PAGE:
Back home, she sang in concert with the Boston Pops Orchestra and the Boston Symphony Orchestra. she took part with the old pals, headed by the Wilkinsons, in a season at Oakland Garden, she penned pieces for the papers, and in 1889 she joined the Wilkinsons one more time, playing Bettina in La Mascotte in Portland ('a fine singer and actress'. And that was pretty well it. But now she is referred to as 'Mrs Edmondson Walker'. Hah! I thought. She has married, and retired.

Wrong. She had been married 20 years, She would be officially married for another ten. And she was really Mrs Edmondson Walker. Though she had never been Miss Edmonson. Her birth name was Janette Eldridge White, known as Nettie, and she had been married, at nineteen, to a young lawyer ...
So we can now write Janet EDMONDSON [WHITE, Janette Eldridge, Mrs WALKER] (b Binghampton, NY 5 October 1846; d ....). Well, it's an improvement with space for more improvement.  
Father, James E White, was a Judge of the NY Supreme Court, mamma was Rhoda Elizabeth Waterman, daughter of a general. Her ten brothers and sisters included another judge, another general, a senator, a nun of the Sacred Heart, London, a writer of textbooks on mythology ... Mrs Lillie wrote too, so it was little wonder than Nettie, in later life, lifted a pen ...
She didn't have much time in her young days: she was busy with Llewellyn John (1867-1925), Gerald Griffin (1869-1909), Katharine Anne (1870-1900), Cecil Thomas (1872- ?), Rhoda Janet (1877-1970, Mrs Edwards) and Ellen Constance (1879-? Mrs Morse). But hey! What's this? Ellen says she was born in Austria ... so Janet was already on her travels, pregnant ... in 1879! I wonder where the other 5 babes were...
Here is Jeanette in Huntingdon Avenue, Boston in 1900 'vocal teacher', with Rhoda and Ellen, both 'teacher of languages', all chopping years off their ages ..  Nettie says she is a widow. She isn't of course.  Anymore than she is 46. Hubby is back over in Iowa, where he's been since before 1885, and they are in the process of getting divorced. And she is 53. Since she stopped performing, she rather oddly began calling herself Mrs Janet Edmondson Walker, but since it was, until 1900, correct, why not!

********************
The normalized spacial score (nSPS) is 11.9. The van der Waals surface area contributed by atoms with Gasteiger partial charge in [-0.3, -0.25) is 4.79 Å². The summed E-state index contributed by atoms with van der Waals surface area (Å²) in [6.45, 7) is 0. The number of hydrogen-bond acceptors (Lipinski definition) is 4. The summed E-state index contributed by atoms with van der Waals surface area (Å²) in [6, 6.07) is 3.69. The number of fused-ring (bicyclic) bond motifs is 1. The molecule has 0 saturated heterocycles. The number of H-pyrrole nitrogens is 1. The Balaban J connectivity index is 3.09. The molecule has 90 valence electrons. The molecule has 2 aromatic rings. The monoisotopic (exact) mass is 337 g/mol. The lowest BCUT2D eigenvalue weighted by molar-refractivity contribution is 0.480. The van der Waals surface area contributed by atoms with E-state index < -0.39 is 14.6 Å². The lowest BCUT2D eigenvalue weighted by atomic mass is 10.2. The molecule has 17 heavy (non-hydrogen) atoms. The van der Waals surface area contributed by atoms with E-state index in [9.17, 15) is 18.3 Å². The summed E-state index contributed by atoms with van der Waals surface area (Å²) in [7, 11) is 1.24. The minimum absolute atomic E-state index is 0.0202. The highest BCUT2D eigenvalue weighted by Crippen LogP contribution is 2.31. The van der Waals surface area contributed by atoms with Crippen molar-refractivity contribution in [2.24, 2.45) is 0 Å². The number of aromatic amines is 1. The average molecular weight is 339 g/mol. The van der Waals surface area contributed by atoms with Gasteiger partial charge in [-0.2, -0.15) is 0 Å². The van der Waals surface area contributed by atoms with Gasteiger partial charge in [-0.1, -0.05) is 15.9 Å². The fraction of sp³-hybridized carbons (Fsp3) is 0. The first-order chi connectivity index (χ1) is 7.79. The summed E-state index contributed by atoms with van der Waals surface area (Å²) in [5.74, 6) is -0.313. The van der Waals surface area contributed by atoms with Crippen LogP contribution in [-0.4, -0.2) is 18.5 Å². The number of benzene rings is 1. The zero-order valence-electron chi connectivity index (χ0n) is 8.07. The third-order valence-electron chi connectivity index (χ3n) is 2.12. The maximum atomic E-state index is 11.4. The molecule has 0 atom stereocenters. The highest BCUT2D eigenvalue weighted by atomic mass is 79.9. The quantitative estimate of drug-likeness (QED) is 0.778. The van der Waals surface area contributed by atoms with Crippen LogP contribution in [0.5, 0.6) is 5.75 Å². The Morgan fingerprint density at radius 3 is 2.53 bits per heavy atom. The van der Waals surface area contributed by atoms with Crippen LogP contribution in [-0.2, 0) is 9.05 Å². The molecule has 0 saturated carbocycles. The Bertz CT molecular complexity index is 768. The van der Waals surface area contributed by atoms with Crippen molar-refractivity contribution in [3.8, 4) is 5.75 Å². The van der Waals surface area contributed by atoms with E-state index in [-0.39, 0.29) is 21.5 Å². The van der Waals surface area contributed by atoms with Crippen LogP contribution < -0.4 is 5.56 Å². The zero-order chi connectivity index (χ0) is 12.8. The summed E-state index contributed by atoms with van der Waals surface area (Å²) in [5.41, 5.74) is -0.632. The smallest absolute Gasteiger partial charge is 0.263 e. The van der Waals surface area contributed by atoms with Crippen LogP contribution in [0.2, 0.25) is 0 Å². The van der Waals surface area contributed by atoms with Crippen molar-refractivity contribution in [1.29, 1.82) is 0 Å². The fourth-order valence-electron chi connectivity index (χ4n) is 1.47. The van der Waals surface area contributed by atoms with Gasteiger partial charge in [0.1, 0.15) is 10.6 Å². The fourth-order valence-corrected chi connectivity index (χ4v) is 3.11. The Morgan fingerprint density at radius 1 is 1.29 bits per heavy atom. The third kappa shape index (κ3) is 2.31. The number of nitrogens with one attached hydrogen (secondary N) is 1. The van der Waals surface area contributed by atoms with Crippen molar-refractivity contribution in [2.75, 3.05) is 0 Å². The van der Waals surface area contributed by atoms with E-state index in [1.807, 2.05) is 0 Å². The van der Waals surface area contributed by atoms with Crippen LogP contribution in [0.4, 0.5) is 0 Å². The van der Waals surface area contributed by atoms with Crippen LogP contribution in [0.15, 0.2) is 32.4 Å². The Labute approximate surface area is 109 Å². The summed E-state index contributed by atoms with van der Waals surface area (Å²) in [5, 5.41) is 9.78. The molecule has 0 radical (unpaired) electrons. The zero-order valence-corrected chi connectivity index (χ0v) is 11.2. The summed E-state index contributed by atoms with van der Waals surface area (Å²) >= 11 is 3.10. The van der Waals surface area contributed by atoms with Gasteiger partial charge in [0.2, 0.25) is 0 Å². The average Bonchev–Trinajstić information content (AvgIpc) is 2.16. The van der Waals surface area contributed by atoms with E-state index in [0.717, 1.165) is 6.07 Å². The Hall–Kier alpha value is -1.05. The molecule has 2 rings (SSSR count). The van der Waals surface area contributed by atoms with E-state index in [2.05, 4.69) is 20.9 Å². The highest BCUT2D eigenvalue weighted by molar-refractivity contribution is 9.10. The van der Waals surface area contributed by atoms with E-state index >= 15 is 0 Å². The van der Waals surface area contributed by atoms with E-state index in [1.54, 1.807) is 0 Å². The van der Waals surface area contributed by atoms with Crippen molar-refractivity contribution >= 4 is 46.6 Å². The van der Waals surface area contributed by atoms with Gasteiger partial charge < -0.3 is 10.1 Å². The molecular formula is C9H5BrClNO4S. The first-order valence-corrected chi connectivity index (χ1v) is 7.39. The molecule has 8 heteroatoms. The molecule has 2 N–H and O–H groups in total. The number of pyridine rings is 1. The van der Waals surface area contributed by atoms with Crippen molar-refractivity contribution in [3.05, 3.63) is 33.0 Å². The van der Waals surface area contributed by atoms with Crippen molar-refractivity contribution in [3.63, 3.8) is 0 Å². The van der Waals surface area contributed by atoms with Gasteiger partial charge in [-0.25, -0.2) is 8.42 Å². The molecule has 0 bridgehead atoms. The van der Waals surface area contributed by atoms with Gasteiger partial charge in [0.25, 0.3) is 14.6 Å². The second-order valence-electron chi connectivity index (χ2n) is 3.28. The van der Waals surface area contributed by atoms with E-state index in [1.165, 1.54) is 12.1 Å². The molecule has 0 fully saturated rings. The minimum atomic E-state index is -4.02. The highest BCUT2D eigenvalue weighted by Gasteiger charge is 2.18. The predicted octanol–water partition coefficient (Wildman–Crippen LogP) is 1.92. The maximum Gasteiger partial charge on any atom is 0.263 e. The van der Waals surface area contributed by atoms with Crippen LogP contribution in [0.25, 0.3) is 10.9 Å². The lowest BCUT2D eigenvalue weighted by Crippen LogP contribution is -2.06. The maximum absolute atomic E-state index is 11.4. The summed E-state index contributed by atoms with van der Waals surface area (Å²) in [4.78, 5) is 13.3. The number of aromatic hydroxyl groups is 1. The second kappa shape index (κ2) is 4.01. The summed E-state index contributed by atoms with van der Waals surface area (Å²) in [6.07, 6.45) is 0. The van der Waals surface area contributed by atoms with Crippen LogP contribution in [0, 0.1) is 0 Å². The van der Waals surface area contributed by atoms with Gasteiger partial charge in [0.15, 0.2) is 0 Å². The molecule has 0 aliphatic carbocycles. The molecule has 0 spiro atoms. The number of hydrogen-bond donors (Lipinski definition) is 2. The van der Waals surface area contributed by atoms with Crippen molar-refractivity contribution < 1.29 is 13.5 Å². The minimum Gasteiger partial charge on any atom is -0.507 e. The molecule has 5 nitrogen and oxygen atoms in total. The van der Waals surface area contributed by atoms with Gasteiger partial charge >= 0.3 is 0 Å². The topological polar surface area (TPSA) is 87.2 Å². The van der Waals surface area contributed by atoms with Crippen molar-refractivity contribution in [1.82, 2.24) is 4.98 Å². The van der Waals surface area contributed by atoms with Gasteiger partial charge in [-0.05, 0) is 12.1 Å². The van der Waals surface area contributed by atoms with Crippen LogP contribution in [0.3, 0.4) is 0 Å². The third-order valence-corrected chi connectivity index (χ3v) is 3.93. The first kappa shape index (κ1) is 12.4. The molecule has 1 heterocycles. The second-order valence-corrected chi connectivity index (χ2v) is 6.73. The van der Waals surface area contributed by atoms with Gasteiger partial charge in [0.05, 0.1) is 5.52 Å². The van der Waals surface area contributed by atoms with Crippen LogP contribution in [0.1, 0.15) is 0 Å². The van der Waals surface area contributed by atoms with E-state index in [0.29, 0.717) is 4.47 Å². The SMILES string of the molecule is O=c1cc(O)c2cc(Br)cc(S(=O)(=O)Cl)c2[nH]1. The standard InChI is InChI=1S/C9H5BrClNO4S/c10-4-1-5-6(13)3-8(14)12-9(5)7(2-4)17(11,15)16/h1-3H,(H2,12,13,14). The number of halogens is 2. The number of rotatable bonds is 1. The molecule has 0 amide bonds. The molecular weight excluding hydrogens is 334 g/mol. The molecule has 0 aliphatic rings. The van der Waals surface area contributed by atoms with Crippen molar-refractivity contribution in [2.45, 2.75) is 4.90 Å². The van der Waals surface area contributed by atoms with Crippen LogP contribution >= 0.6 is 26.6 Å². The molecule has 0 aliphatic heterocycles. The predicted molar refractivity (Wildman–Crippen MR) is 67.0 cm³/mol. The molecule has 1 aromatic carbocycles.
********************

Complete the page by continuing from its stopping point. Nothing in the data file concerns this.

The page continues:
As well as writing (The New Governess, Fortune by Land and Sea), Nettie also took up directing amateurs, notably those of Harvard University for several years, but she would swap Universities in 1905, for the family removed to California. Alameda, it seems, for that is where Ellen married Captain Morse of the US Army in that year. And Nettie started directing the productions at Berkeley. I see them doing The Mikado and, goodness!, The Grand Duke ... 

I don't know what happened after that. My last sighting of Nettie Walker or White is crossing the Atlantic in 1912. She says she's a widow and chops ten years off her age. I thought I'd chase up the children to see if she was living with one of them... well, Llewellyn went to Iowa with his father and became a printer; Gerald too ended up in Iowa as a lawyer; Katharine died in Boston of a haemmorhaged gastric ulcer, presumably with her mother, aged 29; Cecil started off as a stenographer, but found his way into stocks and bonds and ended up as the C T Walker Guarantor Trust, a banker and a Who's Who chap: he was still going strong in Buffalo in 1940; Rhoda seems to have had a very jolly life skimming around Europe, and Ellen got to go to the Phillippines as an army wife. But what became of Nettie?